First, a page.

A Green Bay newspaper tried to get at the roots of Wisconsin’s drinking culture a few years ago:

A brewery often was as important to a town as the church, offering German-Americans a place to congregate and catch up with friends and family, said Jerry Apps, a state historian who has written about Wisconsin breweries.

“They saw it as an opportunity for the family to get together,” Apps said. “The purpose wasn’t to see how much you could drink or how drunk you could get.”

Today, German-Americans make up 42.6 percent of Wisconsin’s population, according to the 2000 census.

Does this mean we can blame Germans the next time we drink too much? Not really, says Paul Schons, a German professor at the University of St. Thomas in St. Paul, Minn.

“I suppose Germans do drink somewhat more, and it’s more a part of the culture than many other places,” Schons said. “(But) sometimes I think the stereotype is Germans do nothing all day but sit around and drink beer.

“Scandinavians drank their mead, the British drink their ale, the French drink their wine. It’s a fairly common thing to Europe.”

7:56 – A paramedic (a different one than earlier) , who worked the We Fest last year said, “I must’ve seen 60 young women who were sexually assaulted and were extremely intoxicated.”

8:06 – “Our country is awash in liquor,” an older man said. “It is much, much, much easier for our kids to buy alcohol. This is like arresting the crack dealer on the street, and not doing anything about the plane coming in.”

8:09 – A 6th-grader notes that when he visits neighborhood friends, the liquor cabinets are out in the open and unlocked.

>> Shifting to solutions << (Various proposals in bold) 8:11 Raise liquor taxes.

Limit sponsorship of sporting events on college campuses

Arrest adults who provide alcohol to underage— This is the social hosting question. It’s become quite a controversial question, actually. Just ask Chaska. The city took action because it got tired of waiting for Carver County.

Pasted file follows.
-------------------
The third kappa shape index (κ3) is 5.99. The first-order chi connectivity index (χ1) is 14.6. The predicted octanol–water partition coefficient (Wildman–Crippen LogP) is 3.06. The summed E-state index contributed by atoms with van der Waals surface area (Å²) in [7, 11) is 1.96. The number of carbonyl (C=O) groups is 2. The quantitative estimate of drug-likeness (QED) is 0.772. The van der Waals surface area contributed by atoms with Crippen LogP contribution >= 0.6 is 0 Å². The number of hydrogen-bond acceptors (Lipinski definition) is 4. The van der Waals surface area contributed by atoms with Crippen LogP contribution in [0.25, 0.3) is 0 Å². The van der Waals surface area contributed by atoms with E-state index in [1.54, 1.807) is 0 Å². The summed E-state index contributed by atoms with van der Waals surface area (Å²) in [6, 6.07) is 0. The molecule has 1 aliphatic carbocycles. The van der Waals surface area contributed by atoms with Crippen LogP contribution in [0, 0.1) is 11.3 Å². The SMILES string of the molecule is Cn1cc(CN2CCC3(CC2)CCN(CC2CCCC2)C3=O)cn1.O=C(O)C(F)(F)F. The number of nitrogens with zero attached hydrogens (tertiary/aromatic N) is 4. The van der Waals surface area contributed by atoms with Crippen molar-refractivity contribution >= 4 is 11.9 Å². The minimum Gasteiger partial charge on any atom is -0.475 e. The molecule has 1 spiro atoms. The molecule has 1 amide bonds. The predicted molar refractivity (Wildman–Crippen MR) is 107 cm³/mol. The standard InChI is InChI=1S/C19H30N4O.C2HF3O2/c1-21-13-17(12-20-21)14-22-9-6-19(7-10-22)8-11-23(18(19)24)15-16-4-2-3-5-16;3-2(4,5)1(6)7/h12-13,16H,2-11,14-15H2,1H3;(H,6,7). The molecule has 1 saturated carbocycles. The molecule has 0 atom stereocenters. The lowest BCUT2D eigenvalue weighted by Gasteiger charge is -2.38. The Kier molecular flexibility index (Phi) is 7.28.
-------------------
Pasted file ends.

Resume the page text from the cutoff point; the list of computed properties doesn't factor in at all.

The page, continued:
8:16 – “Are there any parents here who say, ‘well, they’re going to drink anyway, so I’d rather they do it in the safety of my home’?” Kerri asks. No.

8:19 – Ingrid of Minneapolis submits this online comment:

My son almost died in high school with a blood alcohol content of 3.2. I have never slept soundly since being woken that nite by an er doc who said he was going to put him on a respirator. If his friends had not taken him to the ER, he would have died. We need to give friends a pass who are brave enough to take care of their friends. If I hadn’t been in a state of shock after that, I would have brought charges against the mother at the house where the party took place. My son was grounded for weeks. I am a teacher at the U; if students aren’t in class every day, their grades suffer. Oddly, they still prize their grades. Kids (even young adults) need consequences. Let’s give them to them!

8:20 – Solution offered: Do not allow bars to offer drink specials. A woman responds that as a young woman, it doesn’t matter how much it costs. “People are going to buy me drinks,” she said.

But a 2003 Harvard study says such an ordinance could help:

In 2003, the Harvard School of Public Health conducted a study examining the alcohol environment surrounding college campuses and assessed the impact the environment had on students. The study, which surveyed more than 10,000 students on 118 college campuses, concluded that alcohol promotions, sale prices and marketing had a direct effect on the alcohol consumption of college students.

8:33 The discussion is turning to the marketing of alcohol on campus. As the Washington Post found last year, watch what happens when March Madness starts.

8:35 – Minnesota Licensed Beverage Association director Jim Farrell says he’s like to see a ban on campus advertising. “I was the only guy who fought Northrup Auditorium getting a liquor license. Everyone wants the money, but when there’s a problem, it’s someone else’s problem.”

He said in St. Cloud, a liquor store owner turned over photographs in the investigation of the young man who died of alcohol poisoning a couple of weeks ago. He said the kid didn’t buy the liquor, “but here’s photographs of his four buddies who did.” What now, St. Cloud?

8:39 – Dime a drink tax increase – I hesitate to even blog this suggestion because these are minutes I can’t get back. On the heels of the smoking ban? It’s beyond dead on arrival at the Capitol. It’s dead on departure. Still, you can hear the undercurrent of legislative initiatives being spawned. I wonder if there are any Republicans here.

8:50 – This is a program that has been mentioned a couple of times tonight. It’s what Moorhead State University is doing. A 15- week class, Alcohol and College Life.

8:51 – Finis

  • Marie

    SIN Taxes will not solve underage drinking – I have worked in the service industry for 10 years. I have yet to see consumers slow there intake on liquor and beer due to tax hikes. This is not the solution. If you make drinking a taboo, youth will want to do it.

  • bsimon

    Did anyone point out that the prohibition approach, once again, appears to be a dismal failure?